s The Providence Herald said: "The situation of
Some, and indeed most of these families, is mise-
e rable in the extreme-reduced almost to starva,
y The prices of agricultural products were again
s reduced.
t Philadelphia,March,1830. Rochester, April. 1830.
Flour, $4 50 bbl. Wheat, 75 bus.
New York. Corn, 35
Flour, 5 00 Oats, 20
Beef 6 00 Potatoes, 18
t Pork, 9 00 Beef, 2 50,3 00
e Pork, 4 00
S It is difficult to compare the prices of wool at
different times from the variations in the quality of
Seven the same flocks; but I am informed by those
n who were then, and are now, largely interested in
r the business, and whose means ofjndgment entitled
s them to unqualified confidence, that for a period of
r three years preceding 1830, the prices of wool were
ten or fifteen per cent. lower than now; and these
Statements are verified by my own personal know-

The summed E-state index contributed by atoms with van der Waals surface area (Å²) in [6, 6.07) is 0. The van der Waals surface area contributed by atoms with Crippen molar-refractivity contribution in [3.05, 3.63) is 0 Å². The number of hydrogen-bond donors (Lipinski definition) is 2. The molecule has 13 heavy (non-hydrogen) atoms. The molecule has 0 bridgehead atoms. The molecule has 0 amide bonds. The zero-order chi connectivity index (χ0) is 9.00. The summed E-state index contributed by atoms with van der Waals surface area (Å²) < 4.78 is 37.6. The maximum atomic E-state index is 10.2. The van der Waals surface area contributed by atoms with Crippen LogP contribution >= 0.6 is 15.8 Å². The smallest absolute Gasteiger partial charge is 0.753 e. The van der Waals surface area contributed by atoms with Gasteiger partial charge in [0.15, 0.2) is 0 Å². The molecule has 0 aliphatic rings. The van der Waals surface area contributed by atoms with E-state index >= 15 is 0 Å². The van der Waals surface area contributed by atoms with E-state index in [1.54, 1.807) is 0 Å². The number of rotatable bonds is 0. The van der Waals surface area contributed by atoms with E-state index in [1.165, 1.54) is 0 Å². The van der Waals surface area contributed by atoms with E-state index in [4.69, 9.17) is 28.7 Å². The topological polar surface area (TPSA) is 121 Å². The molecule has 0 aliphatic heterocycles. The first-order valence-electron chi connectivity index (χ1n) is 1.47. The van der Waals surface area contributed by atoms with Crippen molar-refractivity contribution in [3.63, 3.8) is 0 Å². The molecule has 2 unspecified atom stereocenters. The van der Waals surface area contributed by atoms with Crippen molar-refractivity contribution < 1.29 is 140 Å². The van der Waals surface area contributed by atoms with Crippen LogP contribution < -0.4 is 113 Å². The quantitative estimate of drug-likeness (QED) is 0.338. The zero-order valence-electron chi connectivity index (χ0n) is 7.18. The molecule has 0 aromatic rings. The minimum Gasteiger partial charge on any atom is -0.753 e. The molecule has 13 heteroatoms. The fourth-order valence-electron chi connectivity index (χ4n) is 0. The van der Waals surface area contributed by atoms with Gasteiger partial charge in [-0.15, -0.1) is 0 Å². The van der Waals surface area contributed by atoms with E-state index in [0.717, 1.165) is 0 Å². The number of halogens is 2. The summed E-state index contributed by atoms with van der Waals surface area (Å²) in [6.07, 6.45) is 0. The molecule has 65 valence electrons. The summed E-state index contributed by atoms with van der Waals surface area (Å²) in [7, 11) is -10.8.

y ledge of the business.
Mr. Webster, in his recent speech in New York
s in favor of a United States Bank, selects the ten
years between January, 1820, and January, 1830,
to illustrate the beneficial influence of such an in-
stitution, and bases his whole argument on the ex-
cellent condition of the currency and business dur-
Sing that period.
I have caused an accurate average to be made
from the authentic tables already referred to, of the
prices of the principal agricultural products during
these ten years, and the year 1830-which is usu-
ally selected for the same purpose by the advocates
of a National Bank, and when prices were little
above the average of the other years; and give you
the result, compared with the prices of the same
articles in the same places at the present time. The
prices of beef and pork are taken from the actual
sales in New York of a merchant in this town.
TABLE showing the average prices at different places
of the principal agricultural products during the
period of even years, commencing January, 1820,